Saturday, January 30, 2010

NT Pod 22: The Anonymity of the Gospels

Episode 22 of the NT Pod discusses the issue of The Anonymity of the Gospels, exploring some of the issues that surround the relative lack of "authorial representation" in the canonical Gospels, in contrast with some second century Gospels.

It is eleven minutes long. Feel free to leave your comments below.

NT Pod Episode 22: The Anonymity of the Gospels (mp3)

Key texts: Matthew 9.9; Luke 1.1-4, John 19.35, John 21.24; Gospel of Thomas Incipit; Protevangelium of James 25.1; Gospel of Peter 15.60; Apocryphon of James.

Thanks to Ram2000, Me and You, for the opening theme, released under a Creative Commons agreement.


  1. Those who reject a historical Jesus have an easy answer here: The earliest Gospels did not attribute their text to an authority eyewitness figure, because at the time the historical Jesus view was just coming into the picture and there actually was no famous apostle who was considered to be an eyewitness and a follower of a historical Jesus. Only the emergence of the first Gospels and the transformation of "the twelve" into twelve disciples of a historical Jesus made this possible.

    Is it a mere coincidence that the three names of the pillars in Paul happen to be the same as the three disciples in Jesus's inner circle? Think of the odds here.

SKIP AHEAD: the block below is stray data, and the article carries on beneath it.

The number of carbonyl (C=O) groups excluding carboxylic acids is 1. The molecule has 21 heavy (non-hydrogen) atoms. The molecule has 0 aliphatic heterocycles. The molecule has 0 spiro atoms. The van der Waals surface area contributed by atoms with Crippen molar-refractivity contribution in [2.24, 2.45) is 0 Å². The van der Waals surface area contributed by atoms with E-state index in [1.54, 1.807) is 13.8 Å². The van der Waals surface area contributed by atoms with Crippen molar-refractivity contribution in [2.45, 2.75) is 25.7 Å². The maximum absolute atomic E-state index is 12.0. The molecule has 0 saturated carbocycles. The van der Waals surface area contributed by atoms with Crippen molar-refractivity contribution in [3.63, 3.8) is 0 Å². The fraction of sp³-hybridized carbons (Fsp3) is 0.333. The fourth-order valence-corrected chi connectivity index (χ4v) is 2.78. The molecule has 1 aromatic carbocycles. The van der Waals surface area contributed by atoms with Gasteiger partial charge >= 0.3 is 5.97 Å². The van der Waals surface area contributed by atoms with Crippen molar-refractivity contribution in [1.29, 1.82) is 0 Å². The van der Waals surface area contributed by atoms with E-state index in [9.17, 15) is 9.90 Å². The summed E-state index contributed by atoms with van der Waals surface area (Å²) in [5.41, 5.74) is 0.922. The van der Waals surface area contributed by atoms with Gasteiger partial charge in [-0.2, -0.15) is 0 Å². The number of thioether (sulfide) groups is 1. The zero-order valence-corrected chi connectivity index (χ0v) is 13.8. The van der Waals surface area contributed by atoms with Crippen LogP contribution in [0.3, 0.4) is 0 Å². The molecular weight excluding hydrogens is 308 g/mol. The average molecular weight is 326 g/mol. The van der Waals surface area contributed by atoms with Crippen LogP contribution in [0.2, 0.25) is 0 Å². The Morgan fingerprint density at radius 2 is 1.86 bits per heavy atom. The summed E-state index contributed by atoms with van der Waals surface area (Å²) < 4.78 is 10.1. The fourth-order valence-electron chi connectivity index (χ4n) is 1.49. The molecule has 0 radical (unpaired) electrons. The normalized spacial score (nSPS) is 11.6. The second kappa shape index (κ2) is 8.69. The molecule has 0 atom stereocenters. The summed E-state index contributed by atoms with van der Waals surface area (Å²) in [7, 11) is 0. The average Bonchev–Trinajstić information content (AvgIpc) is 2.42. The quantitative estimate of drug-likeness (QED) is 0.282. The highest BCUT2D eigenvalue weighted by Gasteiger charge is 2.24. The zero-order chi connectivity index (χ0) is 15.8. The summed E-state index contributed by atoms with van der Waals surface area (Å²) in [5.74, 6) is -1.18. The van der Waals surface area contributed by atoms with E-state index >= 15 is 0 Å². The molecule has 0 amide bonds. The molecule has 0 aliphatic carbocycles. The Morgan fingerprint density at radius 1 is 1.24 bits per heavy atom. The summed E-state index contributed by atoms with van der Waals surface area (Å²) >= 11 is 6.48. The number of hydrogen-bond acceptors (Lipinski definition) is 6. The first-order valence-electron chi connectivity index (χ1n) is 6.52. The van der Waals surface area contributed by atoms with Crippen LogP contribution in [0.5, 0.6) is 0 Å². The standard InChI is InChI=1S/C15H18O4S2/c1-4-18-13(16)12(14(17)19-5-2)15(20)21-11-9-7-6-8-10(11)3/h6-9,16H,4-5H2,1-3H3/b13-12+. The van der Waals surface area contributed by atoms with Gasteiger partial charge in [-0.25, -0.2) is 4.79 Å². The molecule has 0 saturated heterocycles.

Bill Warrant

  2. Is it just me, or is down?

  3. Mark,

    you suggest that the degree of authorial presence correlates with date of composition. But if the gospel writers were imitating OT practices, we should expect the degree of authorial presence to correlate primarily with the familiarity of the intended audience with the OT genre vs the norms of Gentile works. Wouldn't this explain the data? The chronological correlation would then be an incidental consequence of the fact that the gnostics were not steeped in the OT. So, I am not yet convinced that your observations about the degree of authorial presence provides new evidence that Luke and John were written after Matthew and Mark. I would need more discussion of a hypothesized mechanism by which the shift occurred over time.

    John, I was able to access the pod cast by going to Mark's other web page here: and clicking on "Duke's iTunes U"

  4. John: Yes, I am afraid that seems to be down. Don't know what's going on there. Hopefully it will be back soon. Thanks for the comments, Bill and Richard.

  5. OK, the site's back. Thanks again for letting me know it had gone down. Turns out that they had not processed my "auto-renewal" payment!

  6. Mark, I can't access the sound file - it's down again?

  7. Temporary glitch; now back again. Sorry about that. Hope it's the last one of those! They couldn't find an explanation for it this time.

  8. Very thought-provoking podcast as usual. It is interesting how in one historical context the anonymity of the earliest Gospels lends them a degree of authority and resemblance to Scripture, while in a later context it is necessary to ground these texts in apostolic authority (Mark w/ Peter, Matthew, Luke w/ Paul, John) as the notion of apostolic succession became important in competing with rival Christian groups.
    - Mike